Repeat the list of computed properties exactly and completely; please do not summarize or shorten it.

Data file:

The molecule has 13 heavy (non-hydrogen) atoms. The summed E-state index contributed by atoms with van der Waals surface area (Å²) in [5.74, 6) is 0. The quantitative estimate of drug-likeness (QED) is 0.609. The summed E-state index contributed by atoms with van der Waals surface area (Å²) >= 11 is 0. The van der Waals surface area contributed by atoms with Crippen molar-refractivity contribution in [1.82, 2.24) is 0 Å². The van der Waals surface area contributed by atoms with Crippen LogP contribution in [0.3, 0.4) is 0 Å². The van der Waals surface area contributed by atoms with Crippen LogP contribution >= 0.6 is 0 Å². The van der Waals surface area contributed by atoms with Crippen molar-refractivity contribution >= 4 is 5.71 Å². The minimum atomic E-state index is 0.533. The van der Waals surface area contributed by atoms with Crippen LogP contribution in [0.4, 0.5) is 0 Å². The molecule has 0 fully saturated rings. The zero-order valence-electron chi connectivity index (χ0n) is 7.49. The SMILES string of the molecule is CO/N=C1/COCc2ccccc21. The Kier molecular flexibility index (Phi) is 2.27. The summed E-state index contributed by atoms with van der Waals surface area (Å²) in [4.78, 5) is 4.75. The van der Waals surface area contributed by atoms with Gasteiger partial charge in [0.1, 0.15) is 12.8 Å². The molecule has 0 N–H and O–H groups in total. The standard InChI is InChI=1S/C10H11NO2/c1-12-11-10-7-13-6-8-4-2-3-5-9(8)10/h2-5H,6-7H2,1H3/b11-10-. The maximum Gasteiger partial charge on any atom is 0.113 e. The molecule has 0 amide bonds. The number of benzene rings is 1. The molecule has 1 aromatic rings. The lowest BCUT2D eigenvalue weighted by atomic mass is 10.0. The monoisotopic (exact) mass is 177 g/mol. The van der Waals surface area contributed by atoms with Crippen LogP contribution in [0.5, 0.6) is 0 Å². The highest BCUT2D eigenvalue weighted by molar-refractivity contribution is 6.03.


The molecule has 13 heavy (non-hydrogen) atoms. The summed E-state index contributed by atoms with van der Waals surface area (Å²) in [5.74, 6) is 0. The quantitative estimate of drug-likeness (QED) is 0.609. The summed E-state index contributed by atoms with van der Waals surface area (Å²) >= 11 is 0. The van der Waals surface area contributed by atoms with Crippen molar-refractivity contribution in [1.82, 2.24) is 0 Å². The van der Waals surface area contributed by atoms with Crippen LogP contribution in [0.3, 0.4) is 0 Å². The van der Waals surface area contributed by atoms with Crippen LogP contribution >= 0.6 is 0 Å². The van der Waals surface area contributed by atoms with Crippen molar-refractivity contribution >= 4 is 5.71 Å². The minimum atomic E-state index is 0.533. The van der Waals surface area contributed by atoms with Crippen LogP contribution in [0.4, 0.5) is 0 Å². The molecule has 0 fully saturated rings. The zero-order valence-electron chi connectivity index (χ0n) is 7.49. The SMILES string of the molecule is CO/N=C1/COCc2ccccc21. The Kier molecular flexibility index (Phi) is 2.27. The summed E-state index contributed by atoms with van der Waals surface area (Å²) in [4.78, 5) is 4.75. The van der Waals surface area contributed by atoms with Gasteiger partial charge in [0.1, 0.15) is 12.8 Å². The molecule has 0 N–H and O–H groups in total. The standard InChI is InChI=1S/C10H11NO2/c1-12-11-10-7-13-6-8-4-2-3-5-9(8)10/h2-5H,6-7H2,1H3/b11-10-. The maximum Gasteiger partial charge on any atom is 0.113 e. The molecule has 0 amide bonds. The number of benzene rings is 1. The molecule has 1 aromatic rings. The lowest BCUT2D eigenvalue weighted by atomic mass is 10.0. The monoisotopic (exact) mass is 177 g/mol. The van der Waals surface area contributed by atoms with Crippen LogP contribution in [0.5, 0.6) is 0 Å². The highest BCUT2D eigenvalue weighted by molar-refractivity contribution is 6.03.